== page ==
Trafigura: let’s see where we go from here?

Trafigura, the $122 billion commodities trading company, is growing fast.

With that growth has come tough choices – often under immense pressure, but where is the company going in the future?

This July in Mongolia, Pierre Lorinet, Trafigura’s CFO, commented on what would make for the most intriguing educational case studies related to the company’s recent history and future plans. Here is a sampling of ideas:

(1) “how we responded” – the company has taken a beating for not only (alleged and/or real) wrongdoing, but its reaction to negative press and protests. In MBA curricula we still sometimes refer to “Shell and Ken Saro-Wiwa’s court-sanctioned murder in Nigeria” or use as shorthand “Shell in Nigeria” and “Shell and the Brent Spar incident” to allude to the nasty issue of (real or perceived or ambiguous) corporate culpability in ecological and/or human tragedies. Trafigura’s experience (before, during, and after the crisis in Côte d’Ivoire) could be even more interesting to study from the point-of-view of senior management, in that they had less time and power to identify and prevent problems before they escalated. Wouldn’t it be interesting to role play what we would do in a similar situation, and read the accounts of how people “in real life” reasoned-through their options in Trafigura’s case?

(2) “trade financing” – this is not at the tip of everyone’s tongue when we talk about critical issues to the world’s economy or well-being of our planet’s +7 billion people. What is the future of trade finance and the role of commodity-trading companies in our lives?

(3) “how we learned about sustainability in commodities trading” – in this context, I think it will be most interesting to see how Trafigura implements sustainability reporting in the coming years. Apparently this is in the works. To their credit, they don’t (according to Mr. Lorinet) want to come forward with a report that is not verifiable or is perceived in any way to be lacking. “The report needs to demonstrate the strength of our systems and processes – we will not report for the sake of it,” Lorinet said. We discussed this, and the merits of the argument that “something is better than nothing-at-all.” Mr. Lorinet said that Trafigura has already adopted better procedures and approaches to stakeholder engagement but he was also clear that there is more to be done.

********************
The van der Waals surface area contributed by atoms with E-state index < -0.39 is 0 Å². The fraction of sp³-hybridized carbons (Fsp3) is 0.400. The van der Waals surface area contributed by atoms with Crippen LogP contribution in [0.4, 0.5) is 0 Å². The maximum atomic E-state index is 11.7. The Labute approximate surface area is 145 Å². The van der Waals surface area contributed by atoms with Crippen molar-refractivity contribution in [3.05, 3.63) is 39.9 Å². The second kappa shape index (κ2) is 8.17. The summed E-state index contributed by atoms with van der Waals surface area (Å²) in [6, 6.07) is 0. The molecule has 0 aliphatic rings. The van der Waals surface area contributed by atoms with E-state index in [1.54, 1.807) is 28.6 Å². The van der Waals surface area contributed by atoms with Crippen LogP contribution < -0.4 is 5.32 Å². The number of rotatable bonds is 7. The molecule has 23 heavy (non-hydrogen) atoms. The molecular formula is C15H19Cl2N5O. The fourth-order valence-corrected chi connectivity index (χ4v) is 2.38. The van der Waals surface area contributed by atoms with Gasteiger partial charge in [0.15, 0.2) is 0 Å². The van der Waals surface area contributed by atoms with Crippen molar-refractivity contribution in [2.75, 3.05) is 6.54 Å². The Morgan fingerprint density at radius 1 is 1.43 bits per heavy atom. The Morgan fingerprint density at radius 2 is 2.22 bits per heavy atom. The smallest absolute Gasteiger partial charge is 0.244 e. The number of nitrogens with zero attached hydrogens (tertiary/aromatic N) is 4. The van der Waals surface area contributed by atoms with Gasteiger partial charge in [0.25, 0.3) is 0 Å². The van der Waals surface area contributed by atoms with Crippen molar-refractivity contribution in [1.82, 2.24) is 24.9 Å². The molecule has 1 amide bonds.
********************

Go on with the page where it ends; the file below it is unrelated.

On a final note: Pierre Lorinet established his credibility with me long before we got to discussing any of these topics – early in our interactions, he described how and why he urged his sister-in-law (a quarto-lingual Mongolian) to pursue sustainability studies at an Ivy League university that she will be attending this fall. I can’t speak to the veracity of any of the accounts (positive or negative) concerning any of the news stories related to Trafigura in recent years, but, based on our interactions, my impression is that at least some of the senior management of the company have sustainability issues on their mind. As with any story, the past is prelude and the most fascinating pages are the ones yet to be written.

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About adamsulkowski

Associate Professor of Law and Sustainability, specializing in research and teaching on sustainable business, corporate social responsibility (CSR), sustainability reporting, integrated reporting, and corporate and environmental law.
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